Some years ago I was offered a group of ten, rather tatty, magic lantern slides of Branscombe. I’d never heard of Branscombe but was aware that ‘combe’ is often associated with place names in Devon and decided to buy them.
A quick search on the internet confirmed that Branscombe is a small village on the south Devon coast, halfway between Seaton and Sidmouth. So why are these slides worthy of a blog post?
People who owned magic lantern slides often had large collections (and I’ve bought lots of them over the last forty years) and, for cataloguing purposes, they would write a brief description on the paper mask or the edge of each slide. The annotations on these particular slides are more helpful than most and provide a remarkable record of a place, a time and a photographer.
The photographer was F.P. Cembrano Jnr. He was born in the Philippines in 1860 and bought his first camera in 1885. He was clearly very talented and soon gained a reputation for technical innovation and artistic ability and eventually became a renowned international photographer and, in 1895, a Fellow of the Royal Photographic Society.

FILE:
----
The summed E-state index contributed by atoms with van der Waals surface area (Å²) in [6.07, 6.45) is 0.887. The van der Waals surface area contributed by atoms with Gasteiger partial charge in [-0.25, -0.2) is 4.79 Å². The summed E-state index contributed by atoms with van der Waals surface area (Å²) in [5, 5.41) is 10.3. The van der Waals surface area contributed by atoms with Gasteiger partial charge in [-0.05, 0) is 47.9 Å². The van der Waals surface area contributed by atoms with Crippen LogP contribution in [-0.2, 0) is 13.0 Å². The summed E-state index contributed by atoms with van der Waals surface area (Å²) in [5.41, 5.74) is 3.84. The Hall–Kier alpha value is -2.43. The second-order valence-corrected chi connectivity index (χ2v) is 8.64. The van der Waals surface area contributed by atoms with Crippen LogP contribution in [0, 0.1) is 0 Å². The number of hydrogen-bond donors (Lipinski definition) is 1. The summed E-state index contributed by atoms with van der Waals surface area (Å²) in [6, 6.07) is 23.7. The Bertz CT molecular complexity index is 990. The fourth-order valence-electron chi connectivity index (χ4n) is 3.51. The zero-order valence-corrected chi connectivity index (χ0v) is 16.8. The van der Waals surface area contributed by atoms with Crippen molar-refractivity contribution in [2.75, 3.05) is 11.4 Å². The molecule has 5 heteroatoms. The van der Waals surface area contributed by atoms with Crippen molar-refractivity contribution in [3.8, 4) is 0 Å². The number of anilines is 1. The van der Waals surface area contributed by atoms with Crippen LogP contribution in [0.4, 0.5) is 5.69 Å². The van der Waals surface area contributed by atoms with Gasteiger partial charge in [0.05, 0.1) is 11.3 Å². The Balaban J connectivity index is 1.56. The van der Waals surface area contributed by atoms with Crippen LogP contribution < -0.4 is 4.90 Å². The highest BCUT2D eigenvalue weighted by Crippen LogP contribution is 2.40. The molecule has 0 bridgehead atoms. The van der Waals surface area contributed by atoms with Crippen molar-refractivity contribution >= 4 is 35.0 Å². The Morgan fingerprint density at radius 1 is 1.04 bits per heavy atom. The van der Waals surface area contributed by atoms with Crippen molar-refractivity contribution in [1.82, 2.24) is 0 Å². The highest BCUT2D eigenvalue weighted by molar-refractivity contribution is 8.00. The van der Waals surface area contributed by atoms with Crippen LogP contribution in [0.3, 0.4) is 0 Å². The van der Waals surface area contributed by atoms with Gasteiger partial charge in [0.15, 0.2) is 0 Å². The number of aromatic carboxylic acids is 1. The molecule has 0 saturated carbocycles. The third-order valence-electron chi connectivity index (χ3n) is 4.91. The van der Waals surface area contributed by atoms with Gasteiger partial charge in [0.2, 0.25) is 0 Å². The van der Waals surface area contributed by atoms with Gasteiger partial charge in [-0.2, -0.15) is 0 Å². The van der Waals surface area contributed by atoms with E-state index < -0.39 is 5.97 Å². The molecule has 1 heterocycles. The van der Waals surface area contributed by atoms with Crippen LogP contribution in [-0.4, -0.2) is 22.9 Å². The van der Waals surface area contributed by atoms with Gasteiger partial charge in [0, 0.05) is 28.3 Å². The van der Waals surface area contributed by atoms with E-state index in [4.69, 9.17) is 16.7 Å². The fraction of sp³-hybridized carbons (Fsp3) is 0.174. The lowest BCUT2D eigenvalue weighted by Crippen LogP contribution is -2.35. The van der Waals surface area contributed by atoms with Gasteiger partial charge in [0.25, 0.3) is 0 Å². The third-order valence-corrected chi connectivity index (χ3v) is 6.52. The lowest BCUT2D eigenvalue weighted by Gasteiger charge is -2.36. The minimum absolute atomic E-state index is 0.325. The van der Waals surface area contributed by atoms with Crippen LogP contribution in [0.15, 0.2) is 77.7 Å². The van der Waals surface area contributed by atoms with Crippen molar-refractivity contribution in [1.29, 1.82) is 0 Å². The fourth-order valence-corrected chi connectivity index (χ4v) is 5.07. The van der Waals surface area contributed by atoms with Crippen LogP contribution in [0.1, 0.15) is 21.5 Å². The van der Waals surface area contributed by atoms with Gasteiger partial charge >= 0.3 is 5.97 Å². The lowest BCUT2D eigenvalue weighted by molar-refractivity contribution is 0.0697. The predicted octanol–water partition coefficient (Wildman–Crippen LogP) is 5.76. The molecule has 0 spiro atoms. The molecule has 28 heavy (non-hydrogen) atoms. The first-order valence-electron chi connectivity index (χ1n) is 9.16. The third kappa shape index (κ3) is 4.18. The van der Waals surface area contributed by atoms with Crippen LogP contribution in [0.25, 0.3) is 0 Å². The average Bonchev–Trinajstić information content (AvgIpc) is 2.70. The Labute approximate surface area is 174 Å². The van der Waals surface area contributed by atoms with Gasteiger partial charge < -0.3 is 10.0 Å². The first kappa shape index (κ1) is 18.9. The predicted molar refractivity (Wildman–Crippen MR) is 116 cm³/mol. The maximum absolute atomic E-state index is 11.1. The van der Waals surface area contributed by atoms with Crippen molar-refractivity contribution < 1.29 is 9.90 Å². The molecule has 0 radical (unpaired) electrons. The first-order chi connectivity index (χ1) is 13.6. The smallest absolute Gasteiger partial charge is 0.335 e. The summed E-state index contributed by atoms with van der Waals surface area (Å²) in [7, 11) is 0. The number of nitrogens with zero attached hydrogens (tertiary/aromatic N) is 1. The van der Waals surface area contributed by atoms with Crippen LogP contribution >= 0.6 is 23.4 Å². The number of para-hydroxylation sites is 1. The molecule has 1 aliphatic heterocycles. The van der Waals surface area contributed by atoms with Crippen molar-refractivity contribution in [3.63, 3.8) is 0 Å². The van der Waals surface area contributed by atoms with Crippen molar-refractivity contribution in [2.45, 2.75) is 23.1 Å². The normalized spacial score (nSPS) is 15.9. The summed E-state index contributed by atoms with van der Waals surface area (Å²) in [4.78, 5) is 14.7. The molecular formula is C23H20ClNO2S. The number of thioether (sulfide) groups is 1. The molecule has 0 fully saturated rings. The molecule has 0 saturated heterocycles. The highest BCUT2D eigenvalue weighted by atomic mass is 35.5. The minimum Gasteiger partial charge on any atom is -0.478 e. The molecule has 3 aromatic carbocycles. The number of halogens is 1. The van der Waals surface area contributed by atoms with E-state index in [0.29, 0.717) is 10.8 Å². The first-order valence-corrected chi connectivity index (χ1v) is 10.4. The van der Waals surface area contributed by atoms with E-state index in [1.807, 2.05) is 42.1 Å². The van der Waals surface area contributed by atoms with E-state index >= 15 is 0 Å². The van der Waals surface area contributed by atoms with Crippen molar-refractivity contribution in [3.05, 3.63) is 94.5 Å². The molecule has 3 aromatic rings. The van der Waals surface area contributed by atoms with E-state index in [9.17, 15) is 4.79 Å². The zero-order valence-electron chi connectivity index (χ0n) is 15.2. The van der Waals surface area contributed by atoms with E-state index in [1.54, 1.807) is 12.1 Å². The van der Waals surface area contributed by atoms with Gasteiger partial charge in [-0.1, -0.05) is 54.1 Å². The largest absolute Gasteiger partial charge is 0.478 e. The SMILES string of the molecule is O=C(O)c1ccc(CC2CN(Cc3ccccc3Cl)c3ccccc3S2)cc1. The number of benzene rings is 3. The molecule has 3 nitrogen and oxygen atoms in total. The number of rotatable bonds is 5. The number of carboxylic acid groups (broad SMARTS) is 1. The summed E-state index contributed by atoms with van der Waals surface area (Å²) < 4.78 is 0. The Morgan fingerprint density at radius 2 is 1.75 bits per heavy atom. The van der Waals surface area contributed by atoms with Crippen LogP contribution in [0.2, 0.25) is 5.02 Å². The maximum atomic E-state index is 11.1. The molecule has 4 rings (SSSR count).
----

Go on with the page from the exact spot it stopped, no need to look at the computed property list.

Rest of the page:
On each slide he wrote the date, 1888, the type of negative plate used for each picture (for example, for those of you who know about this stuff, one is ‘gelatino chloride’), and gave it a title. The three shown here are ‘Haymaking’, ‘The Post Office’ and ‘The Village Place’.
Why did this internationally recognised Victorian photographer take photos of a tiny village in Devon? I don’t know the answer. He lived in Richmond, London, so perhaps he had a country retreat in the Branscombe area or was simply there on holiday. Whatever the reason, these are lovely examples of magic lantern slides capturing fleeting glimpses of normal life in rural Britain, one hundred and thirty years ago. Wonderful!
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